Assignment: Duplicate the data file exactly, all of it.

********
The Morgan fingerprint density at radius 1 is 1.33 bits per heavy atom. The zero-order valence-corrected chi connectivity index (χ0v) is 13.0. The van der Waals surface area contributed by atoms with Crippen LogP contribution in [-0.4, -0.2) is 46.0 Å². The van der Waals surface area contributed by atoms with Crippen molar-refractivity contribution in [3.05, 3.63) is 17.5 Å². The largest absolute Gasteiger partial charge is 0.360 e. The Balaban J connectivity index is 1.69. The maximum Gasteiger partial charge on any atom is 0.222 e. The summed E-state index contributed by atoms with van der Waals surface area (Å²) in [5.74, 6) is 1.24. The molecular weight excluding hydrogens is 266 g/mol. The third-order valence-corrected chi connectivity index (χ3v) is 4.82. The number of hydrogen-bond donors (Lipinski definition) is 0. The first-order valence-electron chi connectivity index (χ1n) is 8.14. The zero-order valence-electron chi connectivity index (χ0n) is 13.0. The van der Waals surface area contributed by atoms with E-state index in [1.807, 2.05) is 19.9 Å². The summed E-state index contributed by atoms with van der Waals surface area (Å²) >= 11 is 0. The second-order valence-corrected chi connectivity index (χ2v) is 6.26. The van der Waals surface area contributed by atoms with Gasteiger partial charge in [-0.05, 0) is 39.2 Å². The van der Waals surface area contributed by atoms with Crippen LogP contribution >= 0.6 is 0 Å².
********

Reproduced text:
The Morgan fingerprint density at radius 1 is 1.33 bits per heavy atom. The zero-order valence-corrected chi connectivity index (χ0v) is 13.0. The van der Waals surface area contributed by atoms with Crippen LogP contribution in [-0.4, -0.2) is 46.0 Å². The van der Waals surface area contributed by atoms with Crippen molar-refractivity contribution in [3.05, 3.63) is 17.5 Å². The largest absolute Gasteiger partial charge is 0.360 e. The Balaban J connectivity index is 1.69. The maximum Gasteiger partial charge on any atom is 0.222 e. The summed E-state index contributed by atoms with van der Waals surface area (Å²) in [5.74, 6) is 1.24. The molecular weight excluding hydrogens is 266 g/mol. The third-order valence-corrected chi connectivity index (χ3v) is 4.82. The number of hydrogen-bond donors (Lipinski definition) is 0. The first-order valence-electron chi connectivity index (χ1n) is 8.14. The zero-order valence-electron chi connectivity index (χ0n) is 13.0. The van der Waals surface area contributed by atoms with E-state index in [1.807, 2.05) is 19.9 Å². The summed E-state index contributed by atoms with van der Waals surface area (Å²) >= 11 is 0. The second-order valence-corrected chi connectivity index (χ2v) is 6.26. The van der Waals surface area contributed by atoms with Gasteiger partial charge in [-0.05, 0) is 39.2 Å². The van der Waals surface area contributed by atoms with Crippen LogP contribution >= 0.6 is 0 Å².